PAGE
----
An advocate of open government has lost a lawsuit that sought to have Atlantic City’s casino-funded marketing coalition declared a public agency.

John Paff, chairman of the New Jersey Libertarian Party’s Open Government Advocacy Project, claimed that the Atlantic City Alliance is actually an arm of government and should have to disclose its records to the public.

But a New Jersey appeals court ruled Tuesday that the ACA is the “private” part of a public-private partnership between the state and the casino industry to help revive Atlantic City’s tourism.

“The courts clearly and resoundingly reaffirmed that the ACA is a private, not-for-profit organization and represents the private portion of the partnership intended by the Legislature to market Atlantic City as a tourism destination in coordination with the Casino Reinvestment Development Authority,” Liza Cartmell, the alliance’s president, said in a statement. “We are happy to put this lawsuit behind us so we can devote 100 percent of our efforts to our mission.”

In a 10-page opinion, the appeals court found that the ACA is not subject to the requirements of New Jersey’s Open Public Records Act. Paff sued the ACA last year after he was denied copies of its employment contracts and other documents that he had sought under an OPRA request.

OPRA opens up the workings of government through the disclosure of public documents. Paff maintained that the courts must intervene to prevent agencies from creating private partners to conceal their business from OPRA.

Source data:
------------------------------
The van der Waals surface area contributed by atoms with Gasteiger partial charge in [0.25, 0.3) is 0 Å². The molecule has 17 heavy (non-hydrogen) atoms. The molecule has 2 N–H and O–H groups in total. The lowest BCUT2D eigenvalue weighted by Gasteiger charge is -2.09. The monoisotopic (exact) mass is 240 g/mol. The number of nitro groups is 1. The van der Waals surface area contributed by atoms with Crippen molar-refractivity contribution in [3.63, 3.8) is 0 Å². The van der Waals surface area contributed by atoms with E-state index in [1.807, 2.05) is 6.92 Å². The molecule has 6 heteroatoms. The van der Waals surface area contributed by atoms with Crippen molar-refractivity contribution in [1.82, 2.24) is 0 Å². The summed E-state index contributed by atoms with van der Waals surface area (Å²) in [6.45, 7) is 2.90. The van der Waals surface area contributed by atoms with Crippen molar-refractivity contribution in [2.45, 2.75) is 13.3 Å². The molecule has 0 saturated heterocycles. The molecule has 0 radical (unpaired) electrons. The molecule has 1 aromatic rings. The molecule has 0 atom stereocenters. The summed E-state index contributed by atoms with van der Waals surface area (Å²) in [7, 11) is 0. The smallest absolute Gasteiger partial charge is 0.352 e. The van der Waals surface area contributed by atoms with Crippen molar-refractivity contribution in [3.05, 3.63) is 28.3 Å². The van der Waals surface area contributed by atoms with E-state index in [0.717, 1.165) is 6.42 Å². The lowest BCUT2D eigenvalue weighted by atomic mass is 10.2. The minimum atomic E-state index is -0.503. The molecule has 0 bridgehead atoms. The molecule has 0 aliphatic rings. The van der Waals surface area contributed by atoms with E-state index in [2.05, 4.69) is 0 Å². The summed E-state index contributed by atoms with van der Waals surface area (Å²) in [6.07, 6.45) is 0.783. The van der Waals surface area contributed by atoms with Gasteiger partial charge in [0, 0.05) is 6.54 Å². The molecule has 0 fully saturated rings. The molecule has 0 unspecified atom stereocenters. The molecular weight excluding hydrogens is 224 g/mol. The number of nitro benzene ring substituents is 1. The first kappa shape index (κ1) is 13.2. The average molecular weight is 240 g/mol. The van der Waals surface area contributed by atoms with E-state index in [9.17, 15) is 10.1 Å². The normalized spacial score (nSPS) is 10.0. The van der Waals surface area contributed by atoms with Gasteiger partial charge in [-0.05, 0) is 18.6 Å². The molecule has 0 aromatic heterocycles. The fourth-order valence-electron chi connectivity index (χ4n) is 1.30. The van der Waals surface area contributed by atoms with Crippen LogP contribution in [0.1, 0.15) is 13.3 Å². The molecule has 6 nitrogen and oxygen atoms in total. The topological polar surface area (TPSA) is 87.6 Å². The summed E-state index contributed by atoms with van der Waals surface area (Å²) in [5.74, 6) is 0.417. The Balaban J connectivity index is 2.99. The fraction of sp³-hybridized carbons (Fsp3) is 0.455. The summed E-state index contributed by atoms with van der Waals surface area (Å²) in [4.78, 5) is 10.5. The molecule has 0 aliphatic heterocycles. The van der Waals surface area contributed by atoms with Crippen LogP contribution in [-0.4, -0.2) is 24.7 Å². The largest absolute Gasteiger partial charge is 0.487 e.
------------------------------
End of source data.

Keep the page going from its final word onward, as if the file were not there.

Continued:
“The private agency is shielded from public accountability,” he said in an interview with The Press of Atlantic City.

Although the appeals court ruled against him, Paff said his suit is one of several cases that have helped establish a better understanding of where the line is drawn between public agencies and private corporations.

“Sometimes you have to lose a lawsuit in order to establish boundaries. Now, there are better guideposts,” he said. “It’s not a complete loss, because we now have clarification.”

The ACA was created in 2011 to help revitalize Atlantic City’s struggling tourism and casino industries. Funded entirely by the casino industry, the alliance receives $30 million annually to market and promote the city. It is best known for its splashy “Do AC” advertising campaign that targets tourists from throughout the Northeast corridor.

The ACA’s board of trustees, composed entirely of casino executives, meets privately and does not release its minutes to the public. State legislation permitted the alliance to be created, but it was actually the casinos that formed it.

Cartmell has repeatedly said there are no government connections to the ACA’s funding. However, the alliance does have a marketing partnership with the Casino Reinvestment Development Authority, the state agency that oversees the Atlantic City Tourism District.

The appeals ruling upheld a Superior Court decision last year that also concluded the ACA is a private entity. Paff said he does not plan to seek an appeal before the New Jersey Supreme Court.

“We’re going to let it lie as it is, and we’re going to learn from it,” he said of the ruling.

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